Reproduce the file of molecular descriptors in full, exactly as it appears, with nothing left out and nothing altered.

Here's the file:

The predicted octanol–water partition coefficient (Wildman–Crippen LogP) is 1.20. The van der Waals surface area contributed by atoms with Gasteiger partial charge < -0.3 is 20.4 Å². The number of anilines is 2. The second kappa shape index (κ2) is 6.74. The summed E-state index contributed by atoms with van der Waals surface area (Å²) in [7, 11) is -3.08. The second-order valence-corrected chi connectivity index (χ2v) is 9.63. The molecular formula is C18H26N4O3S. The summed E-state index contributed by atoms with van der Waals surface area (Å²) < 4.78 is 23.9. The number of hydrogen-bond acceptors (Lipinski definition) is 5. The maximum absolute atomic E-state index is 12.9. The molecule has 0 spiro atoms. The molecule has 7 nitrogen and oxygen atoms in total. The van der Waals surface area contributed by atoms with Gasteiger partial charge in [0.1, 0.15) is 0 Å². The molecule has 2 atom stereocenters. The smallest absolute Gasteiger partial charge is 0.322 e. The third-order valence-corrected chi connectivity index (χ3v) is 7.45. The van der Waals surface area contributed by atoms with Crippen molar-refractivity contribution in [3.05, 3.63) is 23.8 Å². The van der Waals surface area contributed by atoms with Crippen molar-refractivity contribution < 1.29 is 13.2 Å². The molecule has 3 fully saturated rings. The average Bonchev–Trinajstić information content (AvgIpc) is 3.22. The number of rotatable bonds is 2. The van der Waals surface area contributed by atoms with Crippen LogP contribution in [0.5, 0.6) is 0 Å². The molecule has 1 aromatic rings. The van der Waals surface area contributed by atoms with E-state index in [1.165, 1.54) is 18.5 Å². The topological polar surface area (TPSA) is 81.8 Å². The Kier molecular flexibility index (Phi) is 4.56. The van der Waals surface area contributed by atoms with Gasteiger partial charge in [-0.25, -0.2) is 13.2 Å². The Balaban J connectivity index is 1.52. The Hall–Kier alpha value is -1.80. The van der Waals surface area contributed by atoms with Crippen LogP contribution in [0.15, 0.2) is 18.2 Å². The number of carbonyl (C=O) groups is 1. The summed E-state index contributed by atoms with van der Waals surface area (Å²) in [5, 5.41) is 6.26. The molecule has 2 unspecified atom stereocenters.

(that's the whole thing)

The predicted octanol–water partition coefficient (Wildman–Crippen LogP) is 1.20. The van der Waals surface area contributed by atoms with Gasteiger partial charge < -0.3 is 20.4 Å². The number of anilines is 2. The second kappa shape index (κ2) is 6.74. The summed E-state index contributed by atoms with van der Waals surface area (Å²) in [7, 11) is -3.08. The second-order valence-corrected chi connectivity index (χ2v) is 9.63. The molecular formula is C18H26N4O3S. The summed E-state index contributed by atoms with van der Waals surface area (Å²) < 4.78 is 23.9. The number of hydrogen-bond acceptors (Lipinski definition) is 5. The maximum absolute atomic E-state index is 12.9. The molecule has 0 spiro atoms. The molecule has 7 nitrogen and oxygen atoms in total. The van der Waals surface area contributed by atoms with Gasteiger partial charge in [0.1, 0.15) is 0 Å². The molecule has 2 atom stereocenters. The smallest absolute Gasteiger partial charge is 0.322 e. The third-order valence-corrected chi connectivity index (χ3v) is 7.45. The van der Waals surface area contributed by atoms with Crippen molar-refractivity contribution in [3.05, 3.63) is 23.8 Å². The van der Waals surface area contributed by atoms with Crippen molar-refractivity contribution < 1.29 is 13.2 Å². The molecule has 3 fully saturated rings. The average Bonchev–Trinajstić information content (AvgIpc) is 3.22. The number of rotatable bonds is 2. The van der Waals surface area contributed by atoms with Crippen LogP contribution in [0.5, 0.6) is 0 Å². The molecule has 1 aromatic rings. The van der Waals surface area contributed by atoms with E-state index in [1.165, 1.54) is 18.5 Å². The topological polar surface area (TPSA) is 81.8 Å². The Kier molecular flexibility index (Phi) is 4.56. The van der Waals surface area contributed by atoms with Gasteiger partial charge in [-0.25, -0.2) is 13.2 Å². The Balaban J connectivity index is 1.52. The Hall–Kier alpha value is -1.80. The van der Waals surface area contributed by atoms with Crippen LogP contribution in [0.15, 0.2) is 18.2 Å². The number of carbonyl (C=O) groups is 1. The summed E-state index contributed by atoms with van der Waals surface area (Å²) in [5, 5.41) is 6.26. The molecule has 2 unspecified atom stereocenters.